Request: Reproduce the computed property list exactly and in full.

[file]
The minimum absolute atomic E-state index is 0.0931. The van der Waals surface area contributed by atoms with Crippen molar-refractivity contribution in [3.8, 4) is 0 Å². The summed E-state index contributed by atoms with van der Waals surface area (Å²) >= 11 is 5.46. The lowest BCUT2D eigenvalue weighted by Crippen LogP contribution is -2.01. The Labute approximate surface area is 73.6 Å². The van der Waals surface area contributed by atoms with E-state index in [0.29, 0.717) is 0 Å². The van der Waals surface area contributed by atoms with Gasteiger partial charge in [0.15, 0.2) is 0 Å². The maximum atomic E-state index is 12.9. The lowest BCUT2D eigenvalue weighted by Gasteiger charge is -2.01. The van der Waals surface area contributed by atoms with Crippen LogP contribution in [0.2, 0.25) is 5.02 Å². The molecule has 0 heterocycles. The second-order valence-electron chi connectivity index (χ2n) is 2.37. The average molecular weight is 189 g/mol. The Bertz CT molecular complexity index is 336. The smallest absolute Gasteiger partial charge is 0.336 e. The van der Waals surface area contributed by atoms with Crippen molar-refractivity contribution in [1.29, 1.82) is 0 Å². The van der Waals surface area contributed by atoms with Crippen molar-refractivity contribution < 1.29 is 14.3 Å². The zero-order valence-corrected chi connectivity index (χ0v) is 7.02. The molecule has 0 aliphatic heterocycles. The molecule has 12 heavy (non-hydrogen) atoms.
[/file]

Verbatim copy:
The minimum absolute atomic E-state index is 0.0931. The van der Waals surface area contributed by atoms with Crippen molar-refractivity contribution in [3.8, 4) is 0 Å². The summed E-state index contributed by atoms with van der Waals surface area (Å²) >= 11 is 5.46. The lowest BCUT2D eigenvalue weighted by Crippen LogP contribution is -2.01. The Labute approximate surface area is 73.6 Å². The van der Waals surface area contributed by atoms with E-state index in [0.29, 0.717) is 0 Å². The van der Waals surface area contributed by atoms with Gasteiger partial charge in [0.15, 0.2) is 0 Å². The maximum atomic E-state index is 12.9. The lowest BCUT2D eigenvalue weighted by Gasteiger charge is -2.01. The van der Waals surface area contributed by atoms with Crippen LogP contribution in [0.2, 0.25) is 5.02 Å². The molecule has 0 heterocycles. The second-order valence-electron chi connectivity index (χ2n) is 2.37. The average molecular weight is 189 g/mol. The Bertz CT molecular complexity index is 336. The smallest absolute Gasteiger partial charge is 0.336 e. The van der Waals surface area contributed by atoms with Crippen molar-refractivity contribution in [1.29, 1.82) is 0 Å². The van der Waals surface area contributed by atoms with Crippen molar-refractivity contribution < 1.29 is 14.3 Å². The zero-order valence-corrected chi connectivity index (χ0v) is 7.02. The molecule has 0 aliphatic heterocycles. The molecule has 12 heavy (non-hydrogen) atoms.